# Set Theory/Ordinals

## Finite and transfinite ordinal numbers

edit### Historical context

edit### Preliminaries

edit### Standard representation of ordinal numbers

editThe definition of ordinal numbers offers little insight into their nature. In situations like this pure mathematicians create representations of the objects they wish to study. Such representations are built from familiar mathematical constructions and are equivalent to the obstruce objects. By manipulating the familiar objects in the representation, the pure mathematician may thus investigate the structure of the mysterious abstract entities.

The most common representation of the ordinal numbers, due to Von Neumann, is as follows. The ordinal 0 is defined to be the empty set ; the ordinal 1 is defined to be the set , which is of course equal to
. Similarly, the ordinal 2 is the set ; the ordinal 3 is the set ; the ordinal 4 is the set . Any finite ordinal is defined to be the set (or, in a rigorous notation, the *successor* of an ordinal α is defined as the set ).

In fact this definition extends naturally to transfinite ordinals. The ordinal is the set consisting of every finite ordinal . Again, is the set ; is the set ; and so on.

The ordinal (or ) is the set consisting of all finite ordinals and ordinals of the form , where is a finite ordinal. Thus .

The ordinal is the first uncountable ordinal, and is the set of all countable ordinals.

### Well-orderings

editThe basic property of ordinals is well-ordering. This will allow the above informal discussion to be given a formal definition and additionally allow us to prove some necessary basic facts.

**Definition**: a total ordering of a set P is a **well-ordering** of P if every nonempty subset has a minimal element.
**Definition**: an **initial segment** of a well-ordered set W is a set of the form {w∈W|w<v} for some v∈W.

Well-orderings are a kind of "universal order" in the sense that given any two well-ordered sets, one well-ordered set is order-isomorphic to the other or an initial segment of the other. This will be established in the following few theorems.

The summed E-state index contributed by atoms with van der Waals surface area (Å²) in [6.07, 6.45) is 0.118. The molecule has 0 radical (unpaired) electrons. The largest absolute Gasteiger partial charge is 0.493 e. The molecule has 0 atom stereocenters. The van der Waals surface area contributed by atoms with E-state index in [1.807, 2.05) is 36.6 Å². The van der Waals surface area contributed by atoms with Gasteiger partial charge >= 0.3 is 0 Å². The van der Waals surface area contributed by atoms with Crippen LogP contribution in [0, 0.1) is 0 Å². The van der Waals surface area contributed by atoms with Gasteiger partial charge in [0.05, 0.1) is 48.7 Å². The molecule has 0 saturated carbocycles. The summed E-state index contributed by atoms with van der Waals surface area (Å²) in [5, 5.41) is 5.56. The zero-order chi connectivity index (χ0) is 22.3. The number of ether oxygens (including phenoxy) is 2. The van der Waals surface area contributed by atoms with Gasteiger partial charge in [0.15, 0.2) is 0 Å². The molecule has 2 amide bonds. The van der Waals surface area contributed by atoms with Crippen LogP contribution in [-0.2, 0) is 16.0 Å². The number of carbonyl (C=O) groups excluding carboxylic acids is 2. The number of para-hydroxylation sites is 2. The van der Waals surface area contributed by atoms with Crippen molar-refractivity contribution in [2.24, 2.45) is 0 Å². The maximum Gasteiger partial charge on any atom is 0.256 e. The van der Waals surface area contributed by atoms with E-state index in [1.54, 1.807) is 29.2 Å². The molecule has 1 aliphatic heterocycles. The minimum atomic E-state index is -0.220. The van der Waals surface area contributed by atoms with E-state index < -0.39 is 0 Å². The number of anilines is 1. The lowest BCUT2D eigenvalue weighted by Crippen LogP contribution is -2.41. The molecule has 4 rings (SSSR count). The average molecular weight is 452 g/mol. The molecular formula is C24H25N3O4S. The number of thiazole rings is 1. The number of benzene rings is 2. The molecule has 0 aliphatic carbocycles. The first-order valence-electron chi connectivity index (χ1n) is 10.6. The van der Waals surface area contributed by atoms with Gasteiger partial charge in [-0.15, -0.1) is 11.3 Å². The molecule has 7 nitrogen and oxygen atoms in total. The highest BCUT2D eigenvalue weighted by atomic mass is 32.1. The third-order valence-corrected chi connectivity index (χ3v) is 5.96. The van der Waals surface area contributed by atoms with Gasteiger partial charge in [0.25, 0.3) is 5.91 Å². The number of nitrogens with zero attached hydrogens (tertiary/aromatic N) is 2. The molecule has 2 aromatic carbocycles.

**Theorem**: any increasing function from a well-ordered set to itself is rising: if (W, <) is a well-ordered set and f: W→W is a function such that x>y→f(x)>f(y), then for all w∈W, f(w)≥w.

- Proof: if {w∈W: f(w)<w} was nonempty, let v=min {w∈W: f(w)<w}. Then f(v)<v, and because f is increasing, f(f(v)) < f(v), so f(v)∈{w∈W: f(w)<w}. Then f(v)≥v because v is the minimum element of that set, contradicting f(v)<v. Therefore, {w∈W: f(w)<w} must be empty.

**Theorem**: any order-automorphism on a well-ordered set is the identity.

- Proof: Given any automorphism f: W→W, both the function and its inverse must be increasing. By the above theorem, we can conclude:
- f(x) ≥ x
- and also f
^{-1}(x) ≥ x - f is increasing, so f(f
^{-1}(x)) ≥ f(x) - Simplifying, x ≥ f(x).
- f(x) = x

**Theorem**: if *f* and *g* are both order isomorphisms of well-ordered sets V and W, then f=g.

- Proof: g
^{-1}∘f and f∘g^{-1}are both automorphisms on V and W respectively, so they are both equal to the identity function.

**Theorem**: There exists no order isomorphism of a well-ordered set to any of its own initial segments.

- Proof: Let (W, <) be a well-ordering and let S
_{v}= {w∈W|w<v} be an initial segment. If f: W→S_{v}is an order isomorphism, then expanding the range of f to W, f is an increasing function to itself so f(v)≥v. But f(v)∈{w∈W|w<v}, so f(v)<v. So, no such f can exist.

**Theorem**: The restriction of an order isomorphism f: W→V to an initial segment S_{w} of W is an order isomorphism of that initial segment to the initial segment S_{f(w)} of V.

- Proof: for any w'∈S
_{w}, f(w')<f(w) so f(w')∈S_{f(w)}, f maps S_{w}into S_{f(w)}. Furthermore, for any v∈S_{f(w)}, v<f(w) so f^{-1}(v)<f^{-1}f(w)) = w, so f^{-1}(v) is in the domain of the restricted function, where f(f^{-1}(v)) = v, meaning that the restricted function f also maps onto S_{f(w)}. Therefore, restricting the domain of f to S_{w}, it is possible to then shrink its range to S_{f(w)}, making it a bijection.

We now finally come to the main idea behind well-orderings.

**Theorem**: Given any two well-ordered sets, one set is order isomorphic to the other or an initial segment of the other.